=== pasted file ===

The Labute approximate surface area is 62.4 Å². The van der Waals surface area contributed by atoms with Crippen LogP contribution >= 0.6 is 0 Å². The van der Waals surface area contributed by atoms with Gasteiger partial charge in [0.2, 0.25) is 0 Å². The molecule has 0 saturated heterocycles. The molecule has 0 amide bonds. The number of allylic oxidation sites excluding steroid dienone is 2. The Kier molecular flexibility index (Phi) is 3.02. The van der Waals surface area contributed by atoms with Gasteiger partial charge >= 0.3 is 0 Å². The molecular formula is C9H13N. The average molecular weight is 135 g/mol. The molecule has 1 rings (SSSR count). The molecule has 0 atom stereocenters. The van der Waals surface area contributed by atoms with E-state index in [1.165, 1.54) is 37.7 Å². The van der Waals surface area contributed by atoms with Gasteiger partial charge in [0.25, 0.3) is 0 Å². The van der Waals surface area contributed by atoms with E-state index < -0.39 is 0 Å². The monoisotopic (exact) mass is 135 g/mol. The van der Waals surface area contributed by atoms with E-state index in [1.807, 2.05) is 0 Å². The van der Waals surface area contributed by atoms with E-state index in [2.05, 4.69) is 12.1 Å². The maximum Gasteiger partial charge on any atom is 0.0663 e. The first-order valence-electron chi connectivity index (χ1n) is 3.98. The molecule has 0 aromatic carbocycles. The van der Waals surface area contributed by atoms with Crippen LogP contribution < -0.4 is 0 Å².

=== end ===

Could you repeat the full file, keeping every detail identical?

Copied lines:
The Labute approximate surface area is 62.4 Å². The van der Waals surface area contributed by atoms with Crippen LogP contribution >= 0.6 is 0 Å². The van der Waals surface area contributed by atoms with Gasteiger partial charge in [0.2, 0.25) is 0 Å². The molecule has 0 saturated heterocycles. The molecule has 0 amide bonds. The number of allylic oxidation sites excluding steroid dienone is 2. The Kier molecular flexibility index (Phi) is 3.02. The van der Waals surface area contributed by atoms with Gasteiger partial charge >= 0.3 is 0 Å². The molecular formula is C9H13N. The average molecular weight is 135 g/mol. The molecule has 1 rings (SSSR count). The molecule has 0 atom stereocenters. The van der Waals surface area contributed by atoms with E-state index in [1.165, 1.54) is 37.7 Å². The van der Waals surface area contributed by atoms with Gasteiger partial charge in [0.25, 0.3) is 0 Å². The van der Waals surface area contributed by atoms with E-state index < -0.39 is 0 Å². The monoisotopic (exact) mass is 135 g/mol. The van der Waals surface area contributed by atoms with E-state index in [1.807, 2.05) is 0 Å². The van der Waals surface area contributed by atoms with E-state index in [2.05, 4.69) is 12.1 Å². The maximum Gasteiger partial charge on any atom is 0.0663 e. The first-order valence-electron chi connectivity index (χ1n) is 3.98. The molecule has 0 aromatic carbocycles. The van der Waals surface area contributed by atoms with Crippen LogP contribution < -0.4 is 0 Å².